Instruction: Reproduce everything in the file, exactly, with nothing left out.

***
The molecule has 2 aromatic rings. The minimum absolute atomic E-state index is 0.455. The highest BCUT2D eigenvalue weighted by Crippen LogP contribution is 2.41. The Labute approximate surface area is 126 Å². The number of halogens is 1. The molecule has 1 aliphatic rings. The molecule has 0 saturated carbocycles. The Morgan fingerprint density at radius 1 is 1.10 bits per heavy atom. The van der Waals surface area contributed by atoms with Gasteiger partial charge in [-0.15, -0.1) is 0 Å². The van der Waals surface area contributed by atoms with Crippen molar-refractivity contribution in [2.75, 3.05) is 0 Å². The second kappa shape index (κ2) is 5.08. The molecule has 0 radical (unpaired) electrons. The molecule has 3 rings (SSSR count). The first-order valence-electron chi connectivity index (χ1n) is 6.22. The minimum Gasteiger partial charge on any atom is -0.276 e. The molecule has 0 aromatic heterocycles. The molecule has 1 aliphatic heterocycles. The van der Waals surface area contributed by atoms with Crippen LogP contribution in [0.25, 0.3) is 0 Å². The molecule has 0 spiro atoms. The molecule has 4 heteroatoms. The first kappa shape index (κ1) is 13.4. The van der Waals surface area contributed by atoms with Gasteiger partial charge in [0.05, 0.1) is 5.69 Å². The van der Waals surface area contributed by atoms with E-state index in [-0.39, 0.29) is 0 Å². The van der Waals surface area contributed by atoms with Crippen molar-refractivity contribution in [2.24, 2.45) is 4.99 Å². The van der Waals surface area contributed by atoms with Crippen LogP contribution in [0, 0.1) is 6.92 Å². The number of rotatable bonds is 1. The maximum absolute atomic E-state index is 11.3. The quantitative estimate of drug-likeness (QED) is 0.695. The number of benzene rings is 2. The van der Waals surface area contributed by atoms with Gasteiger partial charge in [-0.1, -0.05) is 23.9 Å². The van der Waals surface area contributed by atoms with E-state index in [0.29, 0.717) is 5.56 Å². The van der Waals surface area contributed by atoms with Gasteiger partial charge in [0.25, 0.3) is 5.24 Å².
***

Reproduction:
The molecule has 2 aromatic rings. The minimum absolute atomic E-state index is 0.455. The highest BCUT2D eigenvalue weighted by Crippen LogP contribution is 2.41. The Labute approximate surface area is 126 Å². The number of halogens is 1. The molecule has 1 aliphatic rings. The molecule has 0 saturated carbocycles. The Morgan fingerprint density at radius 1 is 1.10 bits per heavy atom. The van der Waals surface area contributed by atoms with Gasteiger partial charge in [-0.15, -0.1) is 0 Å². The van der Waals surface area contributed by atoms with Crippen molar-refractivity contribution in [2.75, 3.05) is 0 Å². The second kappa shape index (κ2) is 5.08. The molecule has 0 radical (unpaired) electrons. The molecule has 3 rings (SSSR count). The first-order valence-electron chi connectivity index (χ1n) is 6.22. The minimum Gasteiger partial charge on any atom is -0.276 e. The molecule has 0 aromatic heterocycles. The molecule has 1 aliphatic heterocycles. The van der Waals surface area contributed by atoms with Crippen LogP contribution in [0.25, 0.3) is 0 Å². The molecule has 0 spiro atoms. The molecule has 4 heteroatoms. The first kappa shape index (κ1) is 13.4. The van der Waals surface area contributed by atoms with Gasteiger partial charge in [0.05, 0.1) is 5.69 Å². The van der Waals surface area contributed by atoms with E-state index in [-0.39, 0.29) is 0 Å². The van der Waals surface area contributed by atoms with Crippen molar-refractivity contribution in [2.24, 2.45) is 4.99 Å². The van der Waals surface area contributed by atoms with Crippen LogP contribution in [0, 0.1) is 6.92 Å². The number of rotatable bonds is 1. The maximum absolute atomic E-state index is 11.3. The quantitative estimate of drug-likeness (QED) is 0.695. The number of benzene rings is 2. The van der Waals surface area contributed by atoms with Gasteiger partial charge in [-0.1, -0.05) is 23.9 Å². The van der Waals surface area contributed by atoms with E-state index in [0.29, 0.717) is 5.56 Å². The van der Waals surface area contributed by atoms with Gasteiger partial charge in [0.25, 0.3) is 5.24 Å².